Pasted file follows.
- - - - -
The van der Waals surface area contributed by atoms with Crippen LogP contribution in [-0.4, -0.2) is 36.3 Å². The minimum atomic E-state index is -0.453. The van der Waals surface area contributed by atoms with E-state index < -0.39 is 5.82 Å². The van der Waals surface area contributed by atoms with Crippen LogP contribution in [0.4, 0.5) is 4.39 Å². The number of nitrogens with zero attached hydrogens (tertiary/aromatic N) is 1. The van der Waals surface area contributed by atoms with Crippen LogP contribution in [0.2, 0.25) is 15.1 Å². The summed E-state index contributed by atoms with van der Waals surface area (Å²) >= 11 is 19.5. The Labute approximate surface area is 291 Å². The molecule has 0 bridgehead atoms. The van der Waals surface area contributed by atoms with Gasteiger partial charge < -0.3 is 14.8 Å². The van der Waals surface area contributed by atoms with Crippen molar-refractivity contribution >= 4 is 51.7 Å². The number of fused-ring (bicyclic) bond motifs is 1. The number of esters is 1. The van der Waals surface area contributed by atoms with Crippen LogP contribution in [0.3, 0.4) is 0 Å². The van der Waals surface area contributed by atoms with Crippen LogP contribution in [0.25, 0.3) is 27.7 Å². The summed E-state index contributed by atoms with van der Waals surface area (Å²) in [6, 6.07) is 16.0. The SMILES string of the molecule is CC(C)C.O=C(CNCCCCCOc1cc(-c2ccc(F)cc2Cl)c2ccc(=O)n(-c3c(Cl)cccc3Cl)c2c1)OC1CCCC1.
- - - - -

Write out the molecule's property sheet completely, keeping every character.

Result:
The van der Waals surface area contributed by atoms with Crippen LogP contribution in [-0.4, -0.2) is 36.3 Å². The minimum atomic E-state index is -0.453. The van der Waals surface area contributed by atoms with E-state index < -0.39 is 5.82 Å². The van der Waals surface area contributed by atoms with Crippen LogP contribution in [0.4, 0.5) is 4.39 Å². The number of nitrogens with zero attached hydrogens (tertiary/aromatic N) is 1. The van der Waals surface area contributed by atoms with Crippen LogP contribution in [0.2, 0.25) is 15.1 Å². The summed E-state index contributed by atoms with van der Waals surface area (Å²) >= 11 is 19.5. The Labute approximate surface area is 291 Å². The molecule has 0 bridgehead atoms. The van der Waals surface area contributed by atoms with Gasteiger partial charge < -0.3 is 14.8 Å². The van der Waals surface area contributed by atoms with Crippen molar-refractivity contribution >= 4 is 51.7 Å². The number of fused-ring (bicyclic) bond motifs is 1. The number of esters is 1. The van der Waals surface area contributed by atoms with Crippen LogP contribution in [0.3, 0.4) is 0 Å². The van der Waals surface area contributed by atoms with Crippen LogP contribution in [0.25, 0.3) is 27.7 Å². The summed E-state index contributed by atoms with van der Waals surface area (Å²) in [6, 6.07) is 16.0. The SMILES string of the molecule is CC(C)C.O=C(CNCCCCCOc1cc(-c2ccc(F)cc2Cl)c2ccc(=O)n(-c3c(Cl)cccc3Cl)c2c1)OC1CCCC1.